Ten Things You Didn’t Know About Peoria

Posted: October 12, 2012 in Editorials/Local News, Entertainment
Tags: , , , ,

Maybe you have lived here all your life, or maybe you just moved here. Maybe you are in college, and when you say where you are from, people are like “Where?” Regardless, there are a lot of things that people don’t know about the “biggest small town” in the country (No, seriously- in a city of a 100,000+, how does everybody know somebody you know?) Read on for this edition of “Ten Things You Didn’t Know About Peoria!”

1. The phrase “Will It Play in Peoria” started in the Vaudeville circuit all the way back around 1900. The meaning of the phrase is “Will middle America like it?” If it made it in Peoria, it could make it anywhere. Peoria was hailed as the ultimate icon for the mainstream culture. In other words: Peoria was seen as the most average city in America.
2. You probably know there is a Peoria, Arizona, but what you might not know is that it was named after our Peoria. The two people who founded Peoria, Arizona, were from our Peoria, and wanted to name it after their hometown!
3. Peoria Park District is the first AND the largest park district in the state of Illinois!
4. The tallest buildings in Peoria are the Twin Towers, which sit at 29 floors (284 feet).
5. RLI, Maui Jim, and Caterpillar all have their world headquarters in Peoria.
6. The health-care industry comprises at least 25% of the Peoria economy!
7. In 1910, Theodore Roosevelt called Grandview Drive (in Peoria Heights) the “world’s most beautiful drive.”
8. A USDA research lab in Peoria was the site of the first mass production of penicillin, effectively changing the course of history.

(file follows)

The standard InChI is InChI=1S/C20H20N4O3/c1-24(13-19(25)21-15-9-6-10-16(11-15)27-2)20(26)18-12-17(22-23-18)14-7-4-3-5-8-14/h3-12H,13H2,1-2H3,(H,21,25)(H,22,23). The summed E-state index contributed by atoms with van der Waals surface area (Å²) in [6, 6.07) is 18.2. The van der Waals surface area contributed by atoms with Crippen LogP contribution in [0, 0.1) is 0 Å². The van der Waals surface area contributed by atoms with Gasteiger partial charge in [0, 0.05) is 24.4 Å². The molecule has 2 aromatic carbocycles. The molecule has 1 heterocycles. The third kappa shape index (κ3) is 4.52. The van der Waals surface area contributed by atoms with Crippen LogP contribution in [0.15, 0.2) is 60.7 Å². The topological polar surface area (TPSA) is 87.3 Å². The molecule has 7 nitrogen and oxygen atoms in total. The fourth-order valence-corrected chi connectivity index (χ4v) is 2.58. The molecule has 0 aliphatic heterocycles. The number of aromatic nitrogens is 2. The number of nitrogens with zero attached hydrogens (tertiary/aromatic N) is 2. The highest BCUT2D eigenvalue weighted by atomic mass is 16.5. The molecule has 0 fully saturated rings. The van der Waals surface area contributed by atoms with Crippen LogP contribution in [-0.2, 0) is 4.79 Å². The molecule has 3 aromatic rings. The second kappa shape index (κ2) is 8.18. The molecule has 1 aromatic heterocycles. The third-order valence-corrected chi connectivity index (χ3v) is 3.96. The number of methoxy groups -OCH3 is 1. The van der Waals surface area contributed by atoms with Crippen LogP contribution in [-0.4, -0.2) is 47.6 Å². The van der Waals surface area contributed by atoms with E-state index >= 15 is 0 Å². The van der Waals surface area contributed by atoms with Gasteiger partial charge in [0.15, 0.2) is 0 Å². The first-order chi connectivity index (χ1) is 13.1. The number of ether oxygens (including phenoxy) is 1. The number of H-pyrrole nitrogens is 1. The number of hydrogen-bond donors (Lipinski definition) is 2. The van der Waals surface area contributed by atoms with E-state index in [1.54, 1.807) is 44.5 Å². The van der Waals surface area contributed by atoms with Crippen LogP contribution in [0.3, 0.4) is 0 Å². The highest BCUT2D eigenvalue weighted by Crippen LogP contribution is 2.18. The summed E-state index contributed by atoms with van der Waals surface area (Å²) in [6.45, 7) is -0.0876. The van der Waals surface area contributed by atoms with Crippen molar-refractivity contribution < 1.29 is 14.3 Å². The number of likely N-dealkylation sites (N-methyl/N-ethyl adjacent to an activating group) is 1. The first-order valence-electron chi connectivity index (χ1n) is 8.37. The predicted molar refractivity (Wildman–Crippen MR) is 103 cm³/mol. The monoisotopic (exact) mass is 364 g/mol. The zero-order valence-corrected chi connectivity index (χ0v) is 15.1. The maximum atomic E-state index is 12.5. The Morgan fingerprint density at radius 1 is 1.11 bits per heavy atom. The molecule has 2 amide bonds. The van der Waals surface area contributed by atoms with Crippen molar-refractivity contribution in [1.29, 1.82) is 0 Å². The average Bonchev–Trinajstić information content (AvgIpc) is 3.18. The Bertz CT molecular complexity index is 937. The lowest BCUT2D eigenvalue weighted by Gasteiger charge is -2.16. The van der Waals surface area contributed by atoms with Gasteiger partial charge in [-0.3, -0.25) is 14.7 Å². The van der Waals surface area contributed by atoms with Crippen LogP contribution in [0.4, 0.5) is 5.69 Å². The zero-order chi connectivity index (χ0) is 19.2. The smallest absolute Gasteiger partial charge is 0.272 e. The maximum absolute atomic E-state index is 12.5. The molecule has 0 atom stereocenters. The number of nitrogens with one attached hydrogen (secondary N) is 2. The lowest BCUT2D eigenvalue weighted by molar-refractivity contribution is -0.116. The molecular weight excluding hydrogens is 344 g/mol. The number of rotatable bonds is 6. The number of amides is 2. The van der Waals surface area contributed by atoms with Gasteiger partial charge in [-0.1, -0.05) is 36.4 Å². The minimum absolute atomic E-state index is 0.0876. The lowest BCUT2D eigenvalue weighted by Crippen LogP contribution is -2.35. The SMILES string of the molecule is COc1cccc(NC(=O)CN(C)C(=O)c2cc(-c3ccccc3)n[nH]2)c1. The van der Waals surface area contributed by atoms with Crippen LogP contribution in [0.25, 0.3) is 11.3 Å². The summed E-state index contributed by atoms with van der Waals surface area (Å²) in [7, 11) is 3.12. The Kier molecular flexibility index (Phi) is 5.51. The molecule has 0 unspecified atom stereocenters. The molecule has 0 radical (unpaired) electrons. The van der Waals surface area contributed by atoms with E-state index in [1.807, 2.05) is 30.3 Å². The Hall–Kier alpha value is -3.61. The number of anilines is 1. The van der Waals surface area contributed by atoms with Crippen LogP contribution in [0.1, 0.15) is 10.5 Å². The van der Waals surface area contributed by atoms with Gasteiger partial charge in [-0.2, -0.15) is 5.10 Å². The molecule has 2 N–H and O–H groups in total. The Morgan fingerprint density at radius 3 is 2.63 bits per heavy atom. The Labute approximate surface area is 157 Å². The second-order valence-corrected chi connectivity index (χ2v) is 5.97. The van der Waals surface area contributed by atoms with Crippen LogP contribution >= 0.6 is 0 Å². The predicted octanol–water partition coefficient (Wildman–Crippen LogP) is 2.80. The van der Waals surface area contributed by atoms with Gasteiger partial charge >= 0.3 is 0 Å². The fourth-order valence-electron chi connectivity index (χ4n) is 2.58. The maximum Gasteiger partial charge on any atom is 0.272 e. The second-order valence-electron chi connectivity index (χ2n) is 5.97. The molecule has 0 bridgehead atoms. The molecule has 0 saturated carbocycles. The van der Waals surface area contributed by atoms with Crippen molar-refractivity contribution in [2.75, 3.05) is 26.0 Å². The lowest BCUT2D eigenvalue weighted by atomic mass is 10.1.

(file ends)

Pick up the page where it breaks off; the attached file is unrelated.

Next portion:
9. The Steamboat Classic, which is held every summer, is the world’s largest four mile race.
10. In 1813, there was actually a “Peoria War” between Native Americans and United States soldiers and settlers, as part of the larger War of 1812. “Fort Clark” was built in Peoria by the Americans, who were also fighting against British troops. Fort Clark (Peoria) was a very important stronghold at that time.

Bonus! Famous People from Peoria:

· Bruce Borland. Bruce was a golf course designer who died in the 1999 plane crash that took the life of storied golfer Payne Stewart.
· Tecumseh “Teck” Holmes III. A Real World cast member as well as an actor, rapper, and host.
· Jim Thome. First basement for the Baltimore Orioles.
· Camryn Manheim. Actress from wildly successful show “The Practice.”
· Dan Fogelberg. Musician. Fogelberg’s father was a band director that worked at both Woodruff High School and Pekin High School.
· Mudvayne. A successful metal band.
· Joe Girardi. Catcher and manager of the New York Yankees.
· Susan G. Komen. The namesake for the Race for the Cure, named by her sister Nancy Brinker, also from Peoria.
· Richard Pryor. One of the most successful comedians of all time. He grew up in his grandma’s brothel, where his mother was a prostitute. His mother abandoned him at age 10, and he was raised by his violent grandmother. There are report he was molested. His comedy was dark, and he often spoke of racism and other disturbing events of his childhood in Peoria. He battled many personal demons, including a widely-publicized accident where he set himself on fire while freebasing cocaine and drinking 151-proof rum. Peoria has struggled over the years with whether to honor Pryor or downplay his roots, mostly because of his controversial life. Lately, though, Peoria has embraced Pryor and even named a stretch of Sheridan Road after him.


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